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A Critical Review of “Blood Brothers” on Netflix

Malcolm X and Muhammad Ali with their children - a still from the Netflix documentary Blood Brothers

As is the usual trend within capitalist dominated popular culture, the power structure takes every opportunity to shape the history and perspectives of the people its subjugating. Their effectiveness at achieving this objective cannot be disputed. Most people today have been socialized to strongly prefer entertainment forms of stimuli and interaction over intellectual study and critical analysis developing skills. In fact, many people today will speak openly against the need and/or desire to study much of anything.

The Netflix produced documentary “Blood Brothers – Malcolm X & Muhammad Ali” is the latest example of their efforts to exploit our unwillingness to critically study our own history in ways that would force us to learn to think outside of the paradigms that they provide for us. Following on the heels of the 2020 Netflix documentary “Who Killed Malcolm X”, Netflix’s “Blood Brothers” explores the development of the personal relationship between Malcolm X and Cassius Clay/Muhammad Ali and the ultimate destruction of that personal relationship. Starting with Malcolm’s daughter Ilyasah Shabazz and Muhammad Ali’s brother Rahman Ali, a stream of scholars, historians, petti-bourgeoisie activists (Reverend Al Sharpton), and former activists (Peter Bailey), are interviewed to provide insight on Malcolm and Ali’s personal histories and the relationship between the two of them.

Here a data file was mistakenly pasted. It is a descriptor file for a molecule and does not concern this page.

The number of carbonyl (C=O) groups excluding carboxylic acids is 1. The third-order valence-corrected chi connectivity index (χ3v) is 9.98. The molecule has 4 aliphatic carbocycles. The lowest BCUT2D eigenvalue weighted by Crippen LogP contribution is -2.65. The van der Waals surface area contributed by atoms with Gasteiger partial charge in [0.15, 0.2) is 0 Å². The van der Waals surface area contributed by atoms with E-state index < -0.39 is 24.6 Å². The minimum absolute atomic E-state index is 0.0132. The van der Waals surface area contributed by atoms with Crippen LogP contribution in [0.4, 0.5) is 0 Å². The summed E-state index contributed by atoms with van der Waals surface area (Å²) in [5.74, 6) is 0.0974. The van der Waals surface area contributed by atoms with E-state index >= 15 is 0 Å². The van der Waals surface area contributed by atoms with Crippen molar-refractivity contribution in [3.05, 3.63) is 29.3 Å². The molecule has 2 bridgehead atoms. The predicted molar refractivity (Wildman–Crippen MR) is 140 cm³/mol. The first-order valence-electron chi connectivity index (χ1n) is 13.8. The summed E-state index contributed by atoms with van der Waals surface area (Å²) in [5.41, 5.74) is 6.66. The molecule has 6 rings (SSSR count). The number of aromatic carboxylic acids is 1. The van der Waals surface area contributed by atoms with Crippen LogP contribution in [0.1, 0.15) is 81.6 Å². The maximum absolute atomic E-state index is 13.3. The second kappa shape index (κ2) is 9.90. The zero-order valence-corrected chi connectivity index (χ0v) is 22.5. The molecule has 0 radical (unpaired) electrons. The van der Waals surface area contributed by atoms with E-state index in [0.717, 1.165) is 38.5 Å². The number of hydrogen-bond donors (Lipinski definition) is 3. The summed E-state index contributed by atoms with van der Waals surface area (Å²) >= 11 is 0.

For people who are familiar with Malcolm and Ali, there isn’t an awful lot happening in this Netflix documentary that you haven’t heard and seen before, but from Netflix and capitalism’s perspective, that’s essentially their point. They are never attempting to actually educate anyone with these documentaries. Instead, what they desire to do is paint a picture of our history which defangs it, removing the militancy, while luring us in with plenty of sentimentality and a subtle suggestion that all this militant talk gets in the way of our being able to “all just get along.”